The Mental Life Cycle of an Audition
If there’s one thing that hasn’t changed in the past 20-some years of acting, it’s the twisted, complex labyrinth of psychological grief I embark upon each time I lock down an audition.
Step one: What a cool opportunity, I’m not going to get hooked on the idea of getting the role, it’s just great to go. Yay me.
Step two (approximately an hour later): Great! I have officially figured out all the logistics of how to schedule/travel for this role if I get in the show, but totally won’t count my chickens before they hatch. If I don’t get it, that’s cool too.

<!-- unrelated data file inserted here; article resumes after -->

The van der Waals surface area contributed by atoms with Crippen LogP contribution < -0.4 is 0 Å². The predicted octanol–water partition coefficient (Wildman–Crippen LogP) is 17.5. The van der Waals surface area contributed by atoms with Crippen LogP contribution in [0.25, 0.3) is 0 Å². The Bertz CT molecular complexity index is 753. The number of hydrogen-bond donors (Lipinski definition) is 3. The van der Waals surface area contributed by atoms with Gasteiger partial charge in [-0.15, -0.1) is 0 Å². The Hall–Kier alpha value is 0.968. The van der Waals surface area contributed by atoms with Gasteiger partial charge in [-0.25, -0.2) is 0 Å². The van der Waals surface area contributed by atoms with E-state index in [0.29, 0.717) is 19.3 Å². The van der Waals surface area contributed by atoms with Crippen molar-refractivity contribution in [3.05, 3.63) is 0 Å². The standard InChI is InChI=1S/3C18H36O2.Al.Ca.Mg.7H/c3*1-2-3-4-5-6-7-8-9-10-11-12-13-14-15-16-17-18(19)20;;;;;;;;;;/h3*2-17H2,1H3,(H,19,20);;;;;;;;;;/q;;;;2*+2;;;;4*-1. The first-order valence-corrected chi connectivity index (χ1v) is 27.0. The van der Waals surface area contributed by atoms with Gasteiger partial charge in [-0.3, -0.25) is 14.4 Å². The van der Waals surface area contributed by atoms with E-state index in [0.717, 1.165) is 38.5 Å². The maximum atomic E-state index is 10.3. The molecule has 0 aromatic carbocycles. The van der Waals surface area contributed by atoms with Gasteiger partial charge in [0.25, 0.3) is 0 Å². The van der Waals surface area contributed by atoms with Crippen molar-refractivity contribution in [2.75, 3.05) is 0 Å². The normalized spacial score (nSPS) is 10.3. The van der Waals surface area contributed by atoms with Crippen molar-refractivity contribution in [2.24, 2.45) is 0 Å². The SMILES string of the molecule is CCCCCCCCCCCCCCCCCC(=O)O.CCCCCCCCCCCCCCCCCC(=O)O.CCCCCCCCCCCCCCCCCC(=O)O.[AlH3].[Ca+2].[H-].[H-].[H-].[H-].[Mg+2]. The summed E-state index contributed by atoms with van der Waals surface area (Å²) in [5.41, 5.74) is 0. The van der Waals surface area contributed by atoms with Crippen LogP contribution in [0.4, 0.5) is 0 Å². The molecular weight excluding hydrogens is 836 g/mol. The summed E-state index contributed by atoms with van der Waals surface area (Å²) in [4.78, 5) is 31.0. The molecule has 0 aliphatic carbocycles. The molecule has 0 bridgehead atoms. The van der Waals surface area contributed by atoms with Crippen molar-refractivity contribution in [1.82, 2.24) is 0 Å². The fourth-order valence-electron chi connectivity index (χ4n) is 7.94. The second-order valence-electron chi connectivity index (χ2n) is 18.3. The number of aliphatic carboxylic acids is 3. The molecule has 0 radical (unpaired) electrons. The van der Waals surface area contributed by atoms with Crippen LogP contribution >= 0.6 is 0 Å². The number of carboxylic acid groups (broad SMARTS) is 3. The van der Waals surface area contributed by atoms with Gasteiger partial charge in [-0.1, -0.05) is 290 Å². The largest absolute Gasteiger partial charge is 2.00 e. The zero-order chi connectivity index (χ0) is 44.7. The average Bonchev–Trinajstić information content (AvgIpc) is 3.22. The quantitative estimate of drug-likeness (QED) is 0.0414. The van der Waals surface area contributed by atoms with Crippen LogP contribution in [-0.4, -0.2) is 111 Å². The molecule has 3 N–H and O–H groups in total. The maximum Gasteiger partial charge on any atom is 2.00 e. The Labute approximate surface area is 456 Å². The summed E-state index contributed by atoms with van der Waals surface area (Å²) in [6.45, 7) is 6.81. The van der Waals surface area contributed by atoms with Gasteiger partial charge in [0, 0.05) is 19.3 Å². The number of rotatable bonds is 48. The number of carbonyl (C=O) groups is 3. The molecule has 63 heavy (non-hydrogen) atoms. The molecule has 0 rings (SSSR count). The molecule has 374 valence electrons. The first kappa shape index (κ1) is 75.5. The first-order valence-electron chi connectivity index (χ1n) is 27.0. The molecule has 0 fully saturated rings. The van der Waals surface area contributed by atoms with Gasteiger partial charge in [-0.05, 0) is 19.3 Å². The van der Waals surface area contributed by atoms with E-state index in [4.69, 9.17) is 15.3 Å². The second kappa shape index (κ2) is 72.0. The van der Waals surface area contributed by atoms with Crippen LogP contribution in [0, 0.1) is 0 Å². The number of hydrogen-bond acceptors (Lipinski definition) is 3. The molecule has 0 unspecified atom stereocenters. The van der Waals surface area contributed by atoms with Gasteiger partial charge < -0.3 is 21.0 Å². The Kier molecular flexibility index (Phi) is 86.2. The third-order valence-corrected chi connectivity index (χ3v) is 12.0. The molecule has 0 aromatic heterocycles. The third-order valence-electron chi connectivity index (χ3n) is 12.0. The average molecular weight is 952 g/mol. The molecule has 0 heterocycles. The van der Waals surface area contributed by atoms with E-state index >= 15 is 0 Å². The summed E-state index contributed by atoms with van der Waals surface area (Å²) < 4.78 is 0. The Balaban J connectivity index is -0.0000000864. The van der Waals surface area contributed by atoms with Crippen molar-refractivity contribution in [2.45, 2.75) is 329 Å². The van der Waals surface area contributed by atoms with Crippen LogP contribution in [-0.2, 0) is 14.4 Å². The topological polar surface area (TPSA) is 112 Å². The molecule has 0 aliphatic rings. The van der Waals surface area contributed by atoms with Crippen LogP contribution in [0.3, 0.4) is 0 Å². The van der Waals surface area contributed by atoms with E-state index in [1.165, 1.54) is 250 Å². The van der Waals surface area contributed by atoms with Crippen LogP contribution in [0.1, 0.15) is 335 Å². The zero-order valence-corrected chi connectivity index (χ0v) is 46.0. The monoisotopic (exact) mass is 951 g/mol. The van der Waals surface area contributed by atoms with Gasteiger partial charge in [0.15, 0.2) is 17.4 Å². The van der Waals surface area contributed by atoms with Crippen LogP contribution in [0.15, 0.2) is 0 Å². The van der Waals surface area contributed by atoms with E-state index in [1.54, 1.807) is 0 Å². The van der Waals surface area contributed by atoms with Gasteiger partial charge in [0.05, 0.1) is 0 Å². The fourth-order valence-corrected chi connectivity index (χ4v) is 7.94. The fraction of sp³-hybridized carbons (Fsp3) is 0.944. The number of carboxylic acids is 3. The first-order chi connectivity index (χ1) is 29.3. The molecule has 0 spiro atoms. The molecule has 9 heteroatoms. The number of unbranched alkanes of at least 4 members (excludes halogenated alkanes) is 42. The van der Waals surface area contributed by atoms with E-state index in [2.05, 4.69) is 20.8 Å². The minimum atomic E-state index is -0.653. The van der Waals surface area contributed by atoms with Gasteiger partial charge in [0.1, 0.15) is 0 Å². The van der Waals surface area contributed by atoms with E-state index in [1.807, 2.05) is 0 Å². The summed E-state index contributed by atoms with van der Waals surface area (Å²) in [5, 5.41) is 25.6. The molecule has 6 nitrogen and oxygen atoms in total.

Step three: Irrational confidence/justification stage: It’s a small theatre in a small town so I bet they won’t get that many women and I know that guy through that lady who I think is stage managing so I feel really good about this one. Also, I’m now obsessed with the character.
Step four (the night before): Maybe I shouldn’t go, maybe this is dumb and it would stress me out to go anyway. They have other people who would be perfect for it, and I’m really not feeling prepared. Also, I’m totally getting sick.
Step five: The audition waiting room: Everyone knows each other but me. They’ve all apparently been working constantly. I’m gonna sit here and stress over the weird shoes I’m wearing.